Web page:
December 09, 2013 – Don Vaughan
Late Effects & Premature Aging After Pediatric Cancer
December 09, 2013 – Don Vaughan
Health Problems Common in Survivors of Pediatric Cancer
December 09, 2013 – Don Vaughan
Post-Mastectomy Pain Hits a Nerve
December 09, 2013 – Lacey Marlow
Advances in Screening & Early Detection of Pancreatic Cancer
December 09, 2013 – Roxanne Nelson
Changing Course in Pancreatic Cancer
December 09, 2013 – Roxanne Nelson
Tumor Evolution
December 08, 2013 – Katy Human
Solving the Treatment Resistance Riddle
December 09, 2013 – Katy Human
For Caregivers: Tips Before Planning that "End of Treatment" Party
December 09, 2013 – Charlotte Huff
Why Observing Treatment Milestones is an Individual Decision
December 09, 2013 – Charlotte Huff
Searching for an Oncology Surgeon
December 08, 2013 – Katherine Hobson
Is Robot-Assisted Surgery the Best Treatment for Your Cancer?
December 08, 2013 – Katherine Hobson
How I Lost My Uterus and Found My Voice
December 09, 2013 – Kathy LaTour
Personalized Medicine Should Include High-Quality, High-Value Care
December 09, 2013 – Len Lichtenfeld, MD
Website Retooled to Help Visitors Navigate Medicare
December 08, 2013 – Jon Garinn
Poor Kidney Function a Possibility in Adult Survivors of Childhood Cancer
December 09, 2013 – Katherine Lagomarsino
Dispatch: Society for Integrative Oncology's 10th Annual Meeting
December 09, 2013 – Debu Tripathy, MD
Reel Recovery Retreats
December 09, 2013 – Jon Garinn
Studies Confirm Effectiveness of Colorectal Cancer Screening
December 09, 2013 – Elizabeth Whittington
Michael Douglas Reveals He Had Tongue Cancer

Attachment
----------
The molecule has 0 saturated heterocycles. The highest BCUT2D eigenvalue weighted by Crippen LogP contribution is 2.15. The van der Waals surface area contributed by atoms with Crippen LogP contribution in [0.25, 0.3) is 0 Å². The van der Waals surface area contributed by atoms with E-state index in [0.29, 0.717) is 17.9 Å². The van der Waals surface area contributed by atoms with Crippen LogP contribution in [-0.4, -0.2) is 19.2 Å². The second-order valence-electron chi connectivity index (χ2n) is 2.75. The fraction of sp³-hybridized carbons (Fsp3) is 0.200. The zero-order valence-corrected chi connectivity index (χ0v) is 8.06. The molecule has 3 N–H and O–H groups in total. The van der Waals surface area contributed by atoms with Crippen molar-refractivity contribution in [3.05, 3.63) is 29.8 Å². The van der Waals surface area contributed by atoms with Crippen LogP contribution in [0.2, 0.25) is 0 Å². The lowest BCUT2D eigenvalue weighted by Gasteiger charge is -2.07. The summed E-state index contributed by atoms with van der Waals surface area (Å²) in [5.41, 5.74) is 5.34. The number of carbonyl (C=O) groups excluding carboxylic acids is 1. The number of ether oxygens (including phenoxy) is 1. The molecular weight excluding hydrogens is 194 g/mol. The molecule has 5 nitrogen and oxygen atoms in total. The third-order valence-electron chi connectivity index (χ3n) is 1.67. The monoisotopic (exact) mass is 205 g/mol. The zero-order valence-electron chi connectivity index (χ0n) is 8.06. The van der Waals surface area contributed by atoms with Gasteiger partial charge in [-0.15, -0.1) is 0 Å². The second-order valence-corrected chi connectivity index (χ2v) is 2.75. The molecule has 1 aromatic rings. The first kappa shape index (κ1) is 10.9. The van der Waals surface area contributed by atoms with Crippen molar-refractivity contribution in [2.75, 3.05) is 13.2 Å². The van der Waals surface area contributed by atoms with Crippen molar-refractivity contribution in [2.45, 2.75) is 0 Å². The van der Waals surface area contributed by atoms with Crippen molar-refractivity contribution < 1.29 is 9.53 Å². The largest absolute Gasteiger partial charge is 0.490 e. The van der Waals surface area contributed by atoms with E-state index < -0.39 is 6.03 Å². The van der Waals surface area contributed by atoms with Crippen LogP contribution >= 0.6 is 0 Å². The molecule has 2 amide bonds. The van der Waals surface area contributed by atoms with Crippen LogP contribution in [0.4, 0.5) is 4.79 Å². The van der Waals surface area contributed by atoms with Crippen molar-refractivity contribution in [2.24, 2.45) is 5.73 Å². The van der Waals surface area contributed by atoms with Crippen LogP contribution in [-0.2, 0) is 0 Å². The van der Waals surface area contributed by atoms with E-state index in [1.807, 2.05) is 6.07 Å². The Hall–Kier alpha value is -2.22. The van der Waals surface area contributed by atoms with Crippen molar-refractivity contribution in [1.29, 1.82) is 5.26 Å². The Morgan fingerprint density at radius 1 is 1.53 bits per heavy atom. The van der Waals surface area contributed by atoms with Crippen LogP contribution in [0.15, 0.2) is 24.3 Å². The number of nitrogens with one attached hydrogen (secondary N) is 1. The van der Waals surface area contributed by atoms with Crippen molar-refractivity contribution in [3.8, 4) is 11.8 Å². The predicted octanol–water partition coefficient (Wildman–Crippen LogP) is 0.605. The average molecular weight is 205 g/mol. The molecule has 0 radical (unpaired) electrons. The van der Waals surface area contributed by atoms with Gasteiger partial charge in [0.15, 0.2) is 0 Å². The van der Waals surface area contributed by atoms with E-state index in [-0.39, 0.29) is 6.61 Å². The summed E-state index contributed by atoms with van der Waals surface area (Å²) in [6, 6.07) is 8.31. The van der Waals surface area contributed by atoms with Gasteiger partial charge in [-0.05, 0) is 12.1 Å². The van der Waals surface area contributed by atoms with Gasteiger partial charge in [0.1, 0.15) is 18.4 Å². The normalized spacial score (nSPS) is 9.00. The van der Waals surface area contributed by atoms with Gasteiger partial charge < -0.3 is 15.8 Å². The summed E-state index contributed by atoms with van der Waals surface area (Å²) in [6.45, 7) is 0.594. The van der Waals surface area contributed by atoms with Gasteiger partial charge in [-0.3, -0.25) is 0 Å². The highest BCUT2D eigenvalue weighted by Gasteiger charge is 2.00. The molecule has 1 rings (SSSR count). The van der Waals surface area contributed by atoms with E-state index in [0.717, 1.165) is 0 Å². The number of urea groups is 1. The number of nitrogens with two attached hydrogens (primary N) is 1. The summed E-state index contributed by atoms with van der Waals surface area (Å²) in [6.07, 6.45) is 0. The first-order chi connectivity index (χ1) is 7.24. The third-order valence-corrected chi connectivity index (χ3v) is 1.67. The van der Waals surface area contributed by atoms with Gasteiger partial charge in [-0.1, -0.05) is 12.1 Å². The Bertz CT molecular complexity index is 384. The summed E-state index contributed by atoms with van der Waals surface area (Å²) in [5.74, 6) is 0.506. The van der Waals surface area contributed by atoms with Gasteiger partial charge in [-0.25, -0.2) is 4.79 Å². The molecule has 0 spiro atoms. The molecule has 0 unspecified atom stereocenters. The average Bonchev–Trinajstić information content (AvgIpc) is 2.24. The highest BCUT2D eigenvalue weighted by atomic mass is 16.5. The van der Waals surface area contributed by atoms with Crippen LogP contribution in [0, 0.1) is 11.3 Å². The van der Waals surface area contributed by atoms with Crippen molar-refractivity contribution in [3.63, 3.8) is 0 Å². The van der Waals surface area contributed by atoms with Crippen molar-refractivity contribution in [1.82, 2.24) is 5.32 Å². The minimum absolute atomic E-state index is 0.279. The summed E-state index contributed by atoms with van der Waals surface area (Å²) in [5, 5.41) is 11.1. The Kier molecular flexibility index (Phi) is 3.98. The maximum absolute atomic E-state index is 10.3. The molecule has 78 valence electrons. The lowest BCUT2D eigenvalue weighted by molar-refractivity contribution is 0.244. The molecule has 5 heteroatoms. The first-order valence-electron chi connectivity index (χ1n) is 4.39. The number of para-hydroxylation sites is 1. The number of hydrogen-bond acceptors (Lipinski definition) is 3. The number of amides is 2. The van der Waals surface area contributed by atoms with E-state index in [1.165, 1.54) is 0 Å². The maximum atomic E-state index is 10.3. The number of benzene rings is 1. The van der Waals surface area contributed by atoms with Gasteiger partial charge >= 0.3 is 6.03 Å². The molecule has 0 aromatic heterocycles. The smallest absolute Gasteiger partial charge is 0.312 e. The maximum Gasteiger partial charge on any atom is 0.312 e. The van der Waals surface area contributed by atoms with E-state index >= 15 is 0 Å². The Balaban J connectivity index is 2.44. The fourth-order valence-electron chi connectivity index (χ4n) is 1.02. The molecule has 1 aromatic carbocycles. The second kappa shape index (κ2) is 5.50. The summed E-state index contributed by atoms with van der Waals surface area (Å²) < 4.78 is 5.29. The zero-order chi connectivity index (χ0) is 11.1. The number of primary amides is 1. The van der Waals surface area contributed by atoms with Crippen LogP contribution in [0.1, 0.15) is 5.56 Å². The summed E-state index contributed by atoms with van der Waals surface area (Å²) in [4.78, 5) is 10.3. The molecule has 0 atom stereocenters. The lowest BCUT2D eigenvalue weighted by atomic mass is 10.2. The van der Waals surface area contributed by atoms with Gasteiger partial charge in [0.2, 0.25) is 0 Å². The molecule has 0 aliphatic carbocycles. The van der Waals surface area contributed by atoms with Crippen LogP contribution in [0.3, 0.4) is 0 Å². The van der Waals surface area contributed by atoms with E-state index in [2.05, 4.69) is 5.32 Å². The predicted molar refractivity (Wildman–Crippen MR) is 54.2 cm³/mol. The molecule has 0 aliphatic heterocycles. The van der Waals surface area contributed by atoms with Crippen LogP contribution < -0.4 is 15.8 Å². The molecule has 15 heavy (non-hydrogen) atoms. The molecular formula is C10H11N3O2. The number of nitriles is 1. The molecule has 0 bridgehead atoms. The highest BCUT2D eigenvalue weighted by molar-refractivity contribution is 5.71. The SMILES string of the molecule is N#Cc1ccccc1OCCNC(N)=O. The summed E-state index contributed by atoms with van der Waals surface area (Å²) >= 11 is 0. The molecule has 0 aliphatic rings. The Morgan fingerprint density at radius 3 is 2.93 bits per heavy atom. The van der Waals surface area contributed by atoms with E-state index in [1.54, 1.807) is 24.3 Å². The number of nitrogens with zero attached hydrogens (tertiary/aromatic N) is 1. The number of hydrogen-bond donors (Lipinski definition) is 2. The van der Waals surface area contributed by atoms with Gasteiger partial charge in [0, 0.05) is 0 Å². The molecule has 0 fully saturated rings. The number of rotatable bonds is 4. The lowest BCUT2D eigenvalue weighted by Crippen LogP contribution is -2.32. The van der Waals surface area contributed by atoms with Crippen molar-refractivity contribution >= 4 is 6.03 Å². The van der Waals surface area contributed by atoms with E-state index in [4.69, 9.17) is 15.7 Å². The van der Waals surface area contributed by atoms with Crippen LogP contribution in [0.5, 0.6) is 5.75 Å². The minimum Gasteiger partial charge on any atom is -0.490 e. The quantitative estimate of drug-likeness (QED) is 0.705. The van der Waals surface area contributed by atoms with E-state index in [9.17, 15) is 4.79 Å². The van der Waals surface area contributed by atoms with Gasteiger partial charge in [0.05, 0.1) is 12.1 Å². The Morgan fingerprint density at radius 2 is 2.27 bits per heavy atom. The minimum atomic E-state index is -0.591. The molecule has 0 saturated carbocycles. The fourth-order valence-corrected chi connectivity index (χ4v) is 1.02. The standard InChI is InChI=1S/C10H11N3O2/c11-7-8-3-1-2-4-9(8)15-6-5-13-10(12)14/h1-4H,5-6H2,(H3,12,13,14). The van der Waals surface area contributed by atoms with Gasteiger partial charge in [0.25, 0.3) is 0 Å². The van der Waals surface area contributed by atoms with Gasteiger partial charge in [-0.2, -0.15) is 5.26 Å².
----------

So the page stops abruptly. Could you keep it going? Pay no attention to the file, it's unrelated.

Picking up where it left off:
December 09, 2013 – Lindsay Ray
Dose of Reality Effective at Stopping Smokers
December 09, 2013 – Lena Huang
FDA's Breakthrough Therapy Designation Aims to Speed Drug Approvals
December 08, 2013 – Susan Jenks
ASH Updates
December 08, 2013 – Elizabeth Whittington
Message From the Editor
December 09, 2013 – Debu Tripathy, MD
Letters From Readers
December 08, 2013
Currently Viewing
Whole Foods Help Against Cancer
December 07, 2013 – Jeanne Erdmann

Whole Foods Help Against Cancer

Whole foods will always fare better than micronutrient supplements.

BY Jeanne Erdmann
PUBLISHED December 07, 2013

Children are often urged by well-meaning adults to eat plenty of fruits and vegetables. Well, that might also be the best advice for preventing certain types of cancer. Numerous epidemiological studies have shown that consuming fruits and vegetables is associated with a lower risk of cancer and better outcomes among cancer survivors.

During the past 20 years, many large clinical trials have tried to determine the cancer-fighting power of specific micronutrients (vitamins and minerals) in food by testing them in pill form in healthy men and women, in heavy smokers and in cancer survivors. Not only did large doses of micronutrients fail to prevent cancer, in some trials micronutrients increased the rate of the very cancer the trial was designed to prevent.

“The assumption that ‘oh, if a little is good, a lot can’t possibly hurt me’ has been proven incorrect,” says Susan Mayne, an epidemiologist at Yale University in New Haven, Conn.